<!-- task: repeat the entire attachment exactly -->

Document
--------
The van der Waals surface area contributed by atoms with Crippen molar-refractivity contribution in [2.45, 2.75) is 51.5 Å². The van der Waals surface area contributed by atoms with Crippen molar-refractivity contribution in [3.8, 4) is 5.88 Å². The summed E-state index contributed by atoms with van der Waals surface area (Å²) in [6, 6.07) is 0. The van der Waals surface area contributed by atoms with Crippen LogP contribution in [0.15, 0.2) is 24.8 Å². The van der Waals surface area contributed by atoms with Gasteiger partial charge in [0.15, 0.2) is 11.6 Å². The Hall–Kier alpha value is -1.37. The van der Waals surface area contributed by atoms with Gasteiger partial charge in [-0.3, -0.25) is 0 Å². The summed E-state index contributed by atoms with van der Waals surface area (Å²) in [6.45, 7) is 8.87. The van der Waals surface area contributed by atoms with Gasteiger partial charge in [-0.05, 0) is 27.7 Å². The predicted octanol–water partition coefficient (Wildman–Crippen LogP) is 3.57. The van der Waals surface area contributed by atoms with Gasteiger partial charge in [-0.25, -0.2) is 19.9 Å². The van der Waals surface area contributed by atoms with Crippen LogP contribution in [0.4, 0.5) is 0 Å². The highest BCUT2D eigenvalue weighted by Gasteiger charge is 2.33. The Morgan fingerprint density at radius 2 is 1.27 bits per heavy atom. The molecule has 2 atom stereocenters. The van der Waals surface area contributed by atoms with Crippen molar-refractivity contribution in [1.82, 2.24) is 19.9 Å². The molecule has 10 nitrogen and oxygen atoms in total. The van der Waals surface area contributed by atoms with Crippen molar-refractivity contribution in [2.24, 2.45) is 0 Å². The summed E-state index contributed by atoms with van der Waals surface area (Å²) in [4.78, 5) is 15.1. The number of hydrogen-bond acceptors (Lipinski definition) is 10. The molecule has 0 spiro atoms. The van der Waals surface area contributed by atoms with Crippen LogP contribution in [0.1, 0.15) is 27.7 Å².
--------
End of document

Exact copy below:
The van der Waals surface area contributed by atoms with Crippen molar-refractivity contribution in [2.45, 2.75) is 51.5 Å². The van der Waals surface area contributed by atoms with Crippen molar-refractivity contribution in [3.8, 4) is 5.88 Å². The summed E-state index contributed by atoms with van der Waals surface area (Å²) in [6, 6.07) is 0. The van der Waals surface area contributed by atoms with Crippen LogP contribution in [0.15, 0.2) is 24.8 Å². The van der Waals surface area contributed by atoms with Gasteiger partial charge in [0.15, 0.2) is 11.6 Å². The Hall–Kier alpha value is -1.37. The van der Waals surface area contributed by atoms with Gasteiger partial charge in [-0.3, -0.25) is 0 Å². The summed E-state index contributed by atoms with van der Waals surface area (Å²) in [6.45, 7) is 8.87. The van der Waals surface area contributed by atoms with Gasteiger partial charge in [-0.05, 0) is 27.7 Å². The predicted octanol–water partition coefficient (Wildman–Crippen LogP) is 3.57. The van der Waals surface area contributed by atoms with Gasteiger partial charge in [-0.25, -0.2) is 19.9 Å². The van der Waals surface area contributed by atoms with Crippen LogP contribution in [0.4, 0.5) is 0 Å². The highest BCUT2D eigenvalue weighted by Gasteiger charge is 2.33. The Morgan fingerprint density at radius 2 is 1.27 bits per heavy atom. The molecule has 2 atom stereocenters. The van der Waals surface area contributed by atoms with Crippen molar-refractivity contribution in [1.82, 2.24) is 19.9 Å². The molecule has 10 nitrogen and oxygen atoms in total. The van der Waals surface area contributed by atoms with Crippen molar-refractivity contribution in [2.24, 2.45) is 0 Å². The summed E-state index contributed by atoms with van der Waals surface area (Å²) in [4.78, 5) is 15.1. The number of hydrogen-bond acceptors (Lipinski definition) is 10. The molecule has 0 spiro atoms. The van der Waals surface area contributed by atoms with Crippen LogP contribution in [0.1, 0.15) is 27.7 Å².